Wittgenstein, in his famous critique of philosophy, noted that the influence of an idea can be such that it alters the way that we see the world. “It is like a pair of glasses on our nose through which we see whatever we look at,” he said. “It never occurs to us to take them off.” This view of the power of an idea suggests that the interpretation of an event, and what response this event calls for, can depend (...) upon the view one has of the world. A person who is naive about medical facts may, for example, interpret chest pain upon exertion as a sign that he is “overdoing it”; were he more medically knowledgeable, the same symptom might be interpreted as a possible indicator of coronary artery disease. The naive interpretation calls for rest; the informed interpretation calls for medical attention as well. (shrink)
Emergency medicine research requires the enrollment of subjects with varying decision-making capacities, including capable adults, adults incapacitated by illness or injury, and children. These different categories of subjects are protected by multiple federal regulations. These include the federal Common Rule, the Department of Health and Human Services (DHHS) regulations for pediatric research, and the Food and Drug Administration's (FDA) Final Rule for the Exception from the Requirements of Informed Consent in Emergency Situations. Investigators should be familiar with the relevant federal (...) research regulations to optimally protect vulnerable research subjects, and to facilitate the institutional review board (IRB) review process. IRB members face particular challenges in reviewing emergency research. No regulations exist for research enrolling incapacitated subjects using proxy consent. The wording of the Final Rule may not optimally protect vulnerable subjects. It is also difficult to apply conflicting regulations to a single study that enrolls subjects with differing decision-making capacities. This article is intended as a guide for emergency researchers and IRB members who review emergency research. It reviews the elements of Federal Regulations that apply to consent, subject selection, privacy protection, and the analysis of risks and benefits in all emergency research. It explores the challenges for IRB review listed above, and offers potential solutions to these problems. (shrink)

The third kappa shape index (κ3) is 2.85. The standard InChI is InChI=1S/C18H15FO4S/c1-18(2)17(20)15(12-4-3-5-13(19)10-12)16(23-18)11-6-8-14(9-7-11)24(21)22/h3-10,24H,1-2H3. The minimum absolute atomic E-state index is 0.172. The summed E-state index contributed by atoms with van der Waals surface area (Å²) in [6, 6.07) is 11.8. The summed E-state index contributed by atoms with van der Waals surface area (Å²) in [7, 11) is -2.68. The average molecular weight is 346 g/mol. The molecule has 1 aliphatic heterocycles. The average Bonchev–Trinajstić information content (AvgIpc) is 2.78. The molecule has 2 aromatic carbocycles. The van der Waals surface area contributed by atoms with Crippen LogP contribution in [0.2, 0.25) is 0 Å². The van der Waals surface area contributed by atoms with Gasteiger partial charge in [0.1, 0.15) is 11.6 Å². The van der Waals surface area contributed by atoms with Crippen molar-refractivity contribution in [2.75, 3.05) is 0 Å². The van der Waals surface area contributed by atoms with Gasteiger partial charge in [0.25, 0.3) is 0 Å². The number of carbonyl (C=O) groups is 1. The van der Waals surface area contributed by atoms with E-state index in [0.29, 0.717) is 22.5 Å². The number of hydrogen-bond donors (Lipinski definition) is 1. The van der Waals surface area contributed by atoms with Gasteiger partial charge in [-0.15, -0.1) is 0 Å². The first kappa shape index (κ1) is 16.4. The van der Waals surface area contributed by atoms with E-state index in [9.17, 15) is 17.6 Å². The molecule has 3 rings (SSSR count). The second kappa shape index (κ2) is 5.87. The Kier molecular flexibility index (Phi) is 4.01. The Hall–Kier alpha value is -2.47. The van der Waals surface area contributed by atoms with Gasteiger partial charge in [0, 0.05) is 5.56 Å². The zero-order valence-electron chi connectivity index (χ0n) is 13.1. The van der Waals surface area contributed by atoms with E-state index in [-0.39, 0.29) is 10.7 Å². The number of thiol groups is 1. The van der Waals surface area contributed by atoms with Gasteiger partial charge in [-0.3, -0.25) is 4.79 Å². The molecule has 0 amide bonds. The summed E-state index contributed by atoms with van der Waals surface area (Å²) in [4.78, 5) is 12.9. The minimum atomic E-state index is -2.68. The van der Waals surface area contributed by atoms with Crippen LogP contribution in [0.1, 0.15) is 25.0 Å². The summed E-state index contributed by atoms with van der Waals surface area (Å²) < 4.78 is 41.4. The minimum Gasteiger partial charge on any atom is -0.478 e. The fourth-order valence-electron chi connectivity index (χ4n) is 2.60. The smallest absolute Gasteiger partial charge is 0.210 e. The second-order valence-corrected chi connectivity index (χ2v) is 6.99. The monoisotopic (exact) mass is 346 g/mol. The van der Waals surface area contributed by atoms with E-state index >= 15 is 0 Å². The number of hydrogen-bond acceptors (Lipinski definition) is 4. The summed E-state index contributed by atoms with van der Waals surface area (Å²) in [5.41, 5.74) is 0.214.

Surgical devices are often marketed before there is good evidence of their safety and effectiveness. Our paper discusses the ethical issues associated with the early marketing and use of new surgical devices from the perspectives of the six groups most concerned. Health Canada, which is responsible for licensing new surgical devices, should amend their requirements to include rigorous clinical trials that provide data on effectiveness and safety for each new product before it is marketed. Industry should comply with all Health (...) Canada requirements to obtain licenses for new products. Until Health Canada requires effectiveness and safety data, industry should cooperate with physicians in appropriate studies before releasing new products and should make balanced presentations of all the available evidence. Surgeons should, before using a new surgical device, assess the evidence on its effectiveness and safety and ensure they are properly trained and competent in using the device. Surgeons should provide their patients with an evaluation of the available evidence and inform them about possible complications and the surgeon's level of experience with the new device. Patients, who should be given an honest evaluation of the available evidence, possible complications, and the surgeon's experience, should be encouraged to evaluate the evidence and information to their own satisfaction to ensure that fully informed consent is given. Health institutions, responsible for regulating practice within their walls, should review new devices for safety, effectiveness, and economic impacts, before allowing their use. They should also limit the use of new surgical devices to surgeons trained and competent in the new technology. Professional societies should provide guidance on the early adoption of new surgical devices and technologies. We urge all those involved in the development, licensing, and use of new surgical devices to aim for higher ethical standards to protect the health and safety of patients requiring surgery. The lowest acceptable ethical standard would require device manufacturers to provide surgeons with accurate and timely information on the efficacy and safety of their products, allowing surgeons and patients to evaluate the evidence (and the significance of information not yet available) before surgery. (shrink)